In the early evening, President Biden commemorated their deaths at the White House, along with his wife, Jill Biden, as well as Vice President Kamala Harris and her spouse, Doug Emhoff.
Outside the White House, the two couples, wearing masks and distanced from each other, observed a minute of silence in front of stairs where hundreds of candles were arranged.
Adopting a tone that contrasted with that of his predecessor, President Biden had, a few minutes earlier, paid tribute to the victims of COVID-19, during a ten-minute televised address.
We often hear people described as “ordinary Americans”. There is nothing ordinary about them, he argued.
The people we lost were amazing. They belonged to several generations. They were born in America or immigrated to America. But, overnight, several of them took their last breath, alone, in America.
Today is a truly sinister and heartbreaking milestone, lamented the American president.
500,071 dead: More Americans have died in a year in this pandemic than in WWI, WWII and the Vietnam War combined. This is more lives lost to this virus than in any other nation on Earth.
The pandemic has indeed been deadlier for Americans than the fighting in the three wars cited by President Biden combined.
However, the three conflicts have claimed more lives if we count the deaths that are not attributable to the fighting.
Around 9 p.m., the number of deaths recorded by Johns Hopkins University, whose figures are used as a reference, reached 500,201 victims. This is the fifth of some 2.5 million victims recorded in the world.
Even if the curve started to curve again, it only took about a month for 100,000 deaths to add to an already dramatic toll.
We will get out of this. I promise you, assured Joe Biden, who again gave a speech focused on unity.
The threshold of 400,000 deaths was exceeded in January, on the eve of the inauguration of Joe Biden, who has made the fight against the pandemic the top priority of his start in office.
When he took office, he warned that the toll of the pandemic in the United States was still likely to increase, to exceed the bar of 600,000 deaths.
Three states – California, New York and Texas – have more than 40,000 deaths each.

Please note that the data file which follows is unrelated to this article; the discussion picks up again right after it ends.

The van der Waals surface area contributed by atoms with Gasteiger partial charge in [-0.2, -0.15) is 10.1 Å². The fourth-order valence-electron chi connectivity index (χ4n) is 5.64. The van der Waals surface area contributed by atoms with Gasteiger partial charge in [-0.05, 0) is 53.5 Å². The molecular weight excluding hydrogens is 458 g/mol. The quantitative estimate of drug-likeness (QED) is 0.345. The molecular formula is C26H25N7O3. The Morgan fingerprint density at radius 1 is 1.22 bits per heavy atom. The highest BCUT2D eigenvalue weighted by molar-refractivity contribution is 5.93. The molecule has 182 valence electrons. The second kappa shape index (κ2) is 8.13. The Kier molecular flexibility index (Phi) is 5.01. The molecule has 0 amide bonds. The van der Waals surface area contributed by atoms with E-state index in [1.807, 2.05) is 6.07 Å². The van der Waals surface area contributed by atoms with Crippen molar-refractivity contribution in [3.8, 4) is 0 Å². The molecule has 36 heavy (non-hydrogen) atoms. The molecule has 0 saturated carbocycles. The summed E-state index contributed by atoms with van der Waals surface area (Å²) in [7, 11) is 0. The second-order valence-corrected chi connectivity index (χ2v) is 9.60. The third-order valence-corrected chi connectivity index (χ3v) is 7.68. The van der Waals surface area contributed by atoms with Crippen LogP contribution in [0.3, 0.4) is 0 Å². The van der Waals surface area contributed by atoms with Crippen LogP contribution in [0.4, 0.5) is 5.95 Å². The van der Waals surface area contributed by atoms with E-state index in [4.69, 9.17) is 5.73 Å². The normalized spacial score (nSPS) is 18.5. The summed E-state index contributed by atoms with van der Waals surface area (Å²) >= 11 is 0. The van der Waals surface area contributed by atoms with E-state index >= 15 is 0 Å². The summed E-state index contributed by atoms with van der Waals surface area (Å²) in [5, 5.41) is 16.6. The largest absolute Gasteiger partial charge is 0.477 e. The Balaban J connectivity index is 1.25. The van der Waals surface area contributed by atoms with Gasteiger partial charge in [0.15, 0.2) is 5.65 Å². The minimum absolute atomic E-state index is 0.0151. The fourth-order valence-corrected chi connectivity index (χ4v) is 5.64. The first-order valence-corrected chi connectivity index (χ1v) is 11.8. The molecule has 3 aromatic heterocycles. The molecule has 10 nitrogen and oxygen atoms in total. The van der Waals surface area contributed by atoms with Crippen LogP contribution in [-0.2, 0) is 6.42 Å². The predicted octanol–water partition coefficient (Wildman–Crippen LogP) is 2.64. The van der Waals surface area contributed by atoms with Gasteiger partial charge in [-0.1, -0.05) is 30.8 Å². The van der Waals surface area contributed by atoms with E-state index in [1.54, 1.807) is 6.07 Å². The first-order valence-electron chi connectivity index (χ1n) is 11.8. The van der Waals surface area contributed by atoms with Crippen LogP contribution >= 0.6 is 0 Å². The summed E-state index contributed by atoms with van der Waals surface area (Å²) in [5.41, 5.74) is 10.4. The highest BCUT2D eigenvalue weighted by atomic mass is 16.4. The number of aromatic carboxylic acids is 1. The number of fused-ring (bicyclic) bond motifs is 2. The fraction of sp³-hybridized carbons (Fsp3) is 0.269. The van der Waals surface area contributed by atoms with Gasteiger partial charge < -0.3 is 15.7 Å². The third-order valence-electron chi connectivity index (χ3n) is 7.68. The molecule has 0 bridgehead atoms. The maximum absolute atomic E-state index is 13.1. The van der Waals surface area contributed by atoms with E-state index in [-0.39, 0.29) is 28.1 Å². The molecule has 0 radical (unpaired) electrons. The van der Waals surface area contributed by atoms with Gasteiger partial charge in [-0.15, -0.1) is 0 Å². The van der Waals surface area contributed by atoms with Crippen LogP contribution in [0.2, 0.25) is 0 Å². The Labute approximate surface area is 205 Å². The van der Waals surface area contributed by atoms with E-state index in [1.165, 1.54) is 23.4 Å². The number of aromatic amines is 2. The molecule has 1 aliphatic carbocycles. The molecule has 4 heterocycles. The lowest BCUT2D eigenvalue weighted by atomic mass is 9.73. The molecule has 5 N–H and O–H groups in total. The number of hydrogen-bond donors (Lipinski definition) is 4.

In a statement, the White House also said it had ordered the flags at the White House, on federal property, as well as on military posts, naval bases and embassies, to be half-masted for a period of five days. .
The country also has more than 28 million known cases.
A glimmer of hope
Despite reaching a symbolic milestone, the situation shows encouraging signs.
After a peak in the pandemic, the number of deaths, hospitalizations and new cases in the country has declined since mid-January, according to the databases of the New York Times and the COVID Tracking Project of the news media The Atlantic.
Speaking at a Pfizer vaccine plant in Michigan on Friday, Joe Biden also stressed how hopeful the current pace of vaccination is.
I believe we will get closer to normal by the end of this year, he said.
More than 61 million people have so far received one of the two vaccines authorized in the United States (Pfizer-BioNTech and Moderna), of which 18 million have received the two required doses, according to AFP.
With an average of 1.7 million daily injections, which is expected to increase in the coming weeks, Joe Biden has shown his confidence that the United States will reach 600 million doses – enough to vaccinate the entire population – of here the end of July.
The cold snap in the country nonetheless slowed the vaccination campaign in all 50 states, said White House senior adviser on COVID-19 response Andy Slavitt.
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